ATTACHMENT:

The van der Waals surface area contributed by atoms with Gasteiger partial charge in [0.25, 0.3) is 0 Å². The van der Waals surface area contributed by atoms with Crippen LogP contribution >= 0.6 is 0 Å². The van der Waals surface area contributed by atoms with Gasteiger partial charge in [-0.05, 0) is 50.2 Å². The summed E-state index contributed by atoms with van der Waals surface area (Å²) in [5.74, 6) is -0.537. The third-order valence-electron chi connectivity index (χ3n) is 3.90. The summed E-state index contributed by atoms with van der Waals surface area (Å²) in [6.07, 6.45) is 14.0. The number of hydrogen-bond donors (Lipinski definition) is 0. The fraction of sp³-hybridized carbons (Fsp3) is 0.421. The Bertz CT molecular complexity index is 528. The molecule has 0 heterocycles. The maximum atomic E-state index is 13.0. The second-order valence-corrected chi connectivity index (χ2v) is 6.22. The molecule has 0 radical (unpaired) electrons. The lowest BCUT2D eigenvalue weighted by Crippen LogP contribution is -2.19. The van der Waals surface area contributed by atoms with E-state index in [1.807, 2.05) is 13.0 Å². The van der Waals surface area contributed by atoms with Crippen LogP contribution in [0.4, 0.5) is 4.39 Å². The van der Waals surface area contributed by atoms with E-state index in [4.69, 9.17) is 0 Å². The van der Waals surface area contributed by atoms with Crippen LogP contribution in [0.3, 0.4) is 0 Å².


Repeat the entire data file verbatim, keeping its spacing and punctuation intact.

The van der Waals surface area contributed by atoms with Gasteiger partial charge in [0.25, 0.3) is 0 Å². The van der Waals surface area contributed by atoms with Crippen LogP contribution >= 0.6 is 0 Å². The van der Waals surface area contributed by atoms with Gasteiger partial charge in [-0.05, 0) is 50.2 Å². The summed E-state index contributed by atoms with van der Waals surface area (Å²) in [5.74, 6) is -0.537. The third-order valence-electron chi connectivity index (χ3n) is 3.90. The summed E-state index contributed by atoms with van der Waals surface area (Å²) in [6.07, 6.45) is 14.0. The number of hydrogen-bond donors (Lipinski definition) is 0. The fraction of sp³-hybridized carbons (Fsp3) is 0.421. The Bertz CT molecular complexity index is 528. The molecule has 0 heterocycles. The maximum atomic E-state index is 13.0. The second-order valence-corrected chi connectivity index (χ2v) is 6.22. The molecule has 0 radical (unpaired) electrons. The lowest BCUT2D eigenvalue weighted by Crippen LogP contribution is -2.19. The van der Waals surface area contributed by atoms with E-state index in [1.807, 2.05) is 13.0 Å². The van der Waals surface area contributed by atoms with Crippen LogP contribution in [0.4, 0.5) is 4.39 Å². The van der Waals surface area contributed by atoms with E-state index in [4.69, 9.17) is 0 Å². The van der Waals surface area contributed by atoms with Crippen LogP contribution in [0.3, 0.4) is 0 Å².